Is it Better to Be an Over-Buyer or an Under-Buyer?

One of my favorite insights into human nature comes from Gretchen Rubin, the author of The Happiness Project and a bunch of other great self improvement / personal development books.

Rubin says people tend to be either over-buyers or under-buyers.

Over-buyers like to stock up and plan ahead. Their shopping habits are motivated by the fear that they might run out of something.

Under-buyers don’t like to buy things until they need them. Their shopping habits are motivated by the fear is that they might waste money or time buying and storing things they don’t need.

I’m an under-buyer. I find it hard to wrap my head around the idea of buying things we don’t need yet. I hate having to throw out spoiled food and don’t like the feeling when cupboards are overflowing to the point that it’s hard to find anything.

But under-buying has its problems. Underbuyers tend to make a lot of late-night trips to the drug store, according to Rubin.

My biggest personal under-buying challenge is that I don’t like to fill up the tank on my car too early. I hate stopping for gas and I’d like to do it as seldom as possible. So if I can time it so my tank is nearly empty — BOOM! — fewer stops at the gas station and more time for me!

But it never quit works out that way. Imagine being a few miles from the nearest gas station and the “Distance to Empty” display on your car is already at zero. I’ve been there. More than once. At other times, I’ve been late for appointments or meetings because I’ve had to stop for gas on the way.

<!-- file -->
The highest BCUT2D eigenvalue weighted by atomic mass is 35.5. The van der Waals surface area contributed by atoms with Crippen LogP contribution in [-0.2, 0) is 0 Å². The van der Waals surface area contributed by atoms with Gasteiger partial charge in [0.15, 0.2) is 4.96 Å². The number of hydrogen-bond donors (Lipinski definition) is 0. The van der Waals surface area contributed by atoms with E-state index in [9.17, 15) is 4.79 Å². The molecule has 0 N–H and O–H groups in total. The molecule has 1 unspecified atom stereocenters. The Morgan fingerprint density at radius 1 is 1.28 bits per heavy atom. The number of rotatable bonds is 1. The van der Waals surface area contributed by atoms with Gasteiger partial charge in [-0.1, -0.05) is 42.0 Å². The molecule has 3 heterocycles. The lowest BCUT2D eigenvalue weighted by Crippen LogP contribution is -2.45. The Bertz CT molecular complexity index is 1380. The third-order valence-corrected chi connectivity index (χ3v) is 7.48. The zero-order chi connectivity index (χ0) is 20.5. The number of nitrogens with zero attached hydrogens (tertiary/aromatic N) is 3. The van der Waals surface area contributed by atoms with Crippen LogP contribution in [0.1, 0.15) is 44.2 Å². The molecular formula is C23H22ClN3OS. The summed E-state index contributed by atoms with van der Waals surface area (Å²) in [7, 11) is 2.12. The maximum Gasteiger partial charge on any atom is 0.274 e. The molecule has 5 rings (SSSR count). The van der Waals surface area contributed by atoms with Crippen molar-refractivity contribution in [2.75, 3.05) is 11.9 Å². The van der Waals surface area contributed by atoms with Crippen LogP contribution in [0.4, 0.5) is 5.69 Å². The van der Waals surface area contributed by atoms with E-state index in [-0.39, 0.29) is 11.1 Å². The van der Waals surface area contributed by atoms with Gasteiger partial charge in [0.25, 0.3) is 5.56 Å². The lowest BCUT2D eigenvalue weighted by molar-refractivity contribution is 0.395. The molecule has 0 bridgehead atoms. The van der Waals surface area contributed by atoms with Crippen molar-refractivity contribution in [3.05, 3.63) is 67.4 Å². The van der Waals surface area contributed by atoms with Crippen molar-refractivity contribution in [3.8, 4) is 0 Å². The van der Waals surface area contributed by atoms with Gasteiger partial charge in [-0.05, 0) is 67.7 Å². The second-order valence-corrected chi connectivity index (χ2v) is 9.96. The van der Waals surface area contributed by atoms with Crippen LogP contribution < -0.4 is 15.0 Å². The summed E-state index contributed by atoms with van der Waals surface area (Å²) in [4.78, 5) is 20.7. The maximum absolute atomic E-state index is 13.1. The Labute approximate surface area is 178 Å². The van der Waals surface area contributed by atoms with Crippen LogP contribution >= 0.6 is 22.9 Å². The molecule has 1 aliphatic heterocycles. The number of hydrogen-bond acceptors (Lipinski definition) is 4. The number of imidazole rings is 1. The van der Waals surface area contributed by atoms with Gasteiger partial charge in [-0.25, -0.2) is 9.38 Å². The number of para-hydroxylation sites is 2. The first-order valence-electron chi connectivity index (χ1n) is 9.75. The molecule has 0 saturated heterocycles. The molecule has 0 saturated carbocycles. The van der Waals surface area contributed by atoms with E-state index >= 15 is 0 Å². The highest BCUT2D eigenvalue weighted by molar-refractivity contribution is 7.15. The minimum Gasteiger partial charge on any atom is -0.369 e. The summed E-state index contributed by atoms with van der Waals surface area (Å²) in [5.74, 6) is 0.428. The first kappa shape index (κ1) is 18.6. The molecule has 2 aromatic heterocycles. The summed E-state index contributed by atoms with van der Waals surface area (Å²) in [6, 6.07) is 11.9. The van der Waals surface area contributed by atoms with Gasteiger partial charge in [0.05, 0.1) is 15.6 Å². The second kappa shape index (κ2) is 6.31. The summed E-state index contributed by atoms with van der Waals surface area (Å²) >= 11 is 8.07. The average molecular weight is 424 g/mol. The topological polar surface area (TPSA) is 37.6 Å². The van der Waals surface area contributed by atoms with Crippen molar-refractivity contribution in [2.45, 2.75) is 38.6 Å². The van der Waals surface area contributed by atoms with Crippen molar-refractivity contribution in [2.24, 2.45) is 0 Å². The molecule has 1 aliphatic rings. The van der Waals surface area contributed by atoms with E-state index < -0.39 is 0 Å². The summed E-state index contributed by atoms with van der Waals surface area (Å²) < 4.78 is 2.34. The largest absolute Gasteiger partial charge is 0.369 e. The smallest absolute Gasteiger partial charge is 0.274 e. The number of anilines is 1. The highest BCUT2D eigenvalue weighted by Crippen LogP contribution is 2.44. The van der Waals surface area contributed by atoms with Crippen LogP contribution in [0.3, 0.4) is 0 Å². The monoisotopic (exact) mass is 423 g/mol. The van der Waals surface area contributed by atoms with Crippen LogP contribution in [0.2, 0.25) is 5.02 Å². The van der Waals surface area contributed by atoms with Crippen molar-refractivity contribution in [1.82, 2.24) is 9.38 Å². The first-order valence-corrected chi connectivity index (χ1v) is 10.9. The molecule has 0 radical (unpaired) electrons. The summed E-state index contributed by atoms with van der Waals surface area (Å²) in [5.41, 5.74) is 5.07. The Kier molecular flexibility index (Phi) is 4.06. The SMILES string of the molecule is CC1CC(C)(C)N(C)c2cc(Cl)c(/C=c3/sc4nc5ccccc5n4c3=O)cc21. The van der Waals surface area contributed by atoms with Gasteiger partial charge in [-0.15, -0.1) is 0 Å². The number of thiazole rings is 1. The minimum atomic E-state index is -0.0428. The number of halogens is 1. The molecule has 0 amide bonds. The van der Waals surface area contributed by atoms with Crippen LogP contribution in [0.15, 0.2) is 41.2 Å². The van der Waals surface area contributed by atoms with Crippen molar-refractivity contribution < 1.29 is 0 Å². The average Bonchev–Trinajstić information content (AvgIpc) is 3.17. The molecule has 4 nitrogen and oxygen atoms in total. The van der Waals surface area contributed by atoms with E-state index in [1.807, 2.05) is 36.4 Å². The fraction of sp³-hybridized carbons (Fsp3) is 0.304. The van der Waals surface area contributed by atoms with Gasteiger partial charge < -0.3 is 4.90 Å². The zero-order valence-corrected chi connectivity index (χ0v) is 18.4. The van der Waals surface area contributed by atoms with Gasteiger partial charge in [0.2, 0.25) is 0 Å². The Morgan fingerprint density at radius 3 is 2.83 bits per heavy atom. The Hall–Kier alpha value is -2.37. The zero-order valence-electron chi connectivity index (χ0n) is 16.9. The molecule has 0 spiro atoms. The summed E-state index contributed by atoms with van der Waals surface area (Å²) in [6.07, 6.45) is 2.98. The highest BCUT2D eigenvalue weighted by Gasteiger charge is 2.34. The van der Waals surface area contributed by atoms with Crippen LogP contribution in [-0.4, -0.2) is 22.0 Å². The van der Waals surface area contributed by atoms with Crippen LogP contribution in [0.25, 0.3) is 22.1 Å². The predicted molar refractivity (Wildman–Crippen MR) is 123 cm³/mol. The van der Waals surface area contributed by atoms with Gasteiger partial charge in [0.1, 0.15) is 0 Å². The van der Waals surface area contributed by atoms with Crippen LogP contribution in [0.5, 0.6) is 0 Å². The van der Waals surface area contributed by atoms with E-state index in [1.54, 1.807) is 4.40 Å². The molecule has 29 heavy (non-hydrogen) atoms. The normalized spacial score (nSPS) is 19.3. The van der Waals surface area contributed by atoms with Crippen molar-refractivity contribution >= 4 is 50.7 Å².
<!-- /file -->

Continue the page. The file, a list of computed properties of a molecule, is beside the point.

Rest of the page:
It’s because of stories like this that over-buyers have trouble understanding under-buyers like me.

But over-buyers create their own stress, Rubin says:

Over-buyers feel stressed because they’re hemmed in by stuff. They often don’t have enough storage space for everything they’ve bought, or they can’t find what they have. They feel oppressed by the number of errands they believe they need to do, and by the waste and clutter often created by their over-buying.

The middle-ground — somewhere between overbuying and underbuying — is the best approach.

As part of my journey to be happy, healthy, connected, organized and inspired, I’m trying to do little things that can make a big difference in my life.

One example: I’m trying to buy gas before I need it. My goal is no longer to get gas after I get below 50 kilometers to empty, but before I get to 100. I’ve done this the last few times I’ve filled up the tank, and I must admit, it’s making a big difference in driving-related stress!

What about you? Are you an under-buyer or an over-buyer? Do you feel your shopping tendencies give you any stress?


  1. I’ve always been an overbuyer, but in moving to a small space and moving from working 3 jobs and a home business to just the one main gig, I have had to simplify and downscale a lot, so over the past few years have been transitioning to becoming an underbuyer. The areas I still allow myself to overbuy with however are toothpaste, tp, deodorant, soap and coffee – all of the essentials. Everything else I can live without for a day or two (or more) if need be.

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